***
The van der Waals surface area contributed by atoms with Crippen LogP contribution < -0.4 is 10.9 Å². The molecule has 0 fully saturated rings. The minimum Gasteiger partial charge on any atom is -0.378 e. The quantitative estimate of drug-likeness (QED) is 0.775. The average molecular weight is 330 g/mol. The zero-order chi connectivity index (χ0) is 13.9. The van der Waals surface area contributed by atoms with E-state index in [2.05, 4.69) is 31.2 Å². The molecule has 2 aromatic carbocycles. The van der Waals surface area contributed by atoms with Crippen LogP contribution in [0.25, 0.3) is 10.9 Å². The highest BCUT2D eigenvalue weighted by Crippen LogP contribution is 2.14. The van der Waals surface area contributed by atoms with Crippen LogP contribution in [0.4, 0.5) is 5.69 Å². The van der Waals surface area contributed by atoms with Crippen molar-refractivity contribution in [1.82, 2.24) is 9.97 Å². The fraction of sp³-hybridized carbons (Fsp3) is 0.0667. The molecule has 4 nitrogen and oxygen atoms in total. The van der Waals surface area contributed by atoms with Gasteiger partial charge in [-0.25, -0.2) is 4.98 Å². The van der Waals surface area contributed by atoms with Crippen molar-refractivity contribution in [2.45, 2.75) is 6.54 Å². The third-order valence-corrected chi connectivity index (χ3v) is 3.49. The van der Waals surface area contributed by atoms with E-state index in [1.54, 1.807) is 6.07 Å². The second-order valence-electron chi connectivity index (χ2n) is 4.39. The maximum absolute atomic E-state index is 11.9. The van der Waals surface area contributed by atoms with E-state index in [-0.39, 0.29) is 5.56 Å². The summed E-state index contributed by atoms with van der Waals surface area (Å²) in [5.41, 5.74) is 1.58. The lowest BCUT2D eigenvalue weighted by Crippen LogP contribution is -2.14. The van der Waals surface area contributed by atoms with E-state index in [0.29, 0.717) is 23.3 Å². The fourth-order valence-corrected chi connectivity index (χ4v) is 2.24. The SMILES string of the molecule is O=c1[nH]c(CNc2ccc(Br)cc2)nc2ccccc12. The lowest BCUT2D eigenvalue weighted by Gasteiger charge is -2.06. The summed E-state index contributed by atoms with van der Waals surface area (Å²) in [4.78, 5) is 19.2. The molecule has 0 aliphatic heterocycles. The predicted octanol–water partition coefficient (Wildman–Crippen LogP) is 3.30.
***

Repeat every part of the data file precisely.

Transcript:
The van der Waals surface area contributed by atoms with Crippen LogP contribution < -0.4 is 10.9 Å². The molecule has 0 fully saturated rings. The minimum Gasteiger partial charge on any atom is -0.378 e. The quantitative estimate of drug-likeness (QED) is 0.775. The average molecular weight is 330 g/mol. The zero-order chi connectivity index (χ0) is 13.9. The van der Waals surface area contributed by atoms with E-state index in [2.05, 4.69) is 31.2 Å². The molecule has 2 aromatic carbocycles. The van der Waals surface area contributed by atoms with Crippen LogP contribution in [0.25, 0.3) is 10.9 Å². The highest BCUT2D eigenvalue weighted by Crippen LogP contribution is 2.14. The van der Waals surface area contributed by atoms with Crippen LogP contribution in [0.4, 0.5) is 5.69 Å². The van der Waals surface area contributed by atoms with Crippen molar-refractivity contribution in [1.82, 2.24) is 9.97 Å². The fraction of sp³-hybridized carbons (Fsp3) is 0.0667. The molecule has 4 nitrogen and oxygen atoms in total. The van der Waals surface area contributed by atoms with Gasteiger partial charge in [-0.25, -0.2) is 4.98 Å². The van der Waals surface area contributed by atoms with Crippen molar-refractivity contribution in [2.45, 2.75) is 6.54 Å². The third-order valence-corrected chi connectivity index (χ3v) is 3.49. The van der Waals surface area contributed by atoms with E-state index in [1.54, 1.807) is 6.07 Å². The second-order valence-electron chi connectivity index (χ2n) is 4.39. The maximum absolute atomic E-state index is 11.9. The van der Waals surface area contributed by atoms with E-state index in [-0.39, 0.29) is 5.56 Å². The summed E-state index contributed by atoms with van der Waals surface area (Å²) in [5.41, 5.74) is 1.58. The lowest BCUT2D eigenvalue weighted by Crippen LogP contribution is -2.14. The van der Waals surface area contributed by atoms with E-state index in [0.29, 0.717) is 23.3 Å². The fourth-order valence-corrected chi connectivity index (χ4v) is 2.24. The SMILES string of the molecule is O=c1[nH]c(CNc2ccc(Br)cc2)nc2ccccc12. The lowest BCUT2D eigenvalue weighted by Gasteiger charge is -2.06. The summed E-state index contributed by atoms with van der Waals surface area (Å²) in [4.78, 5) is 19.2. The molecule has 0 aliphatic heterocycles. The predicted octanol–water partition coefficient (Wildman–Crippen LogP) is 3.30.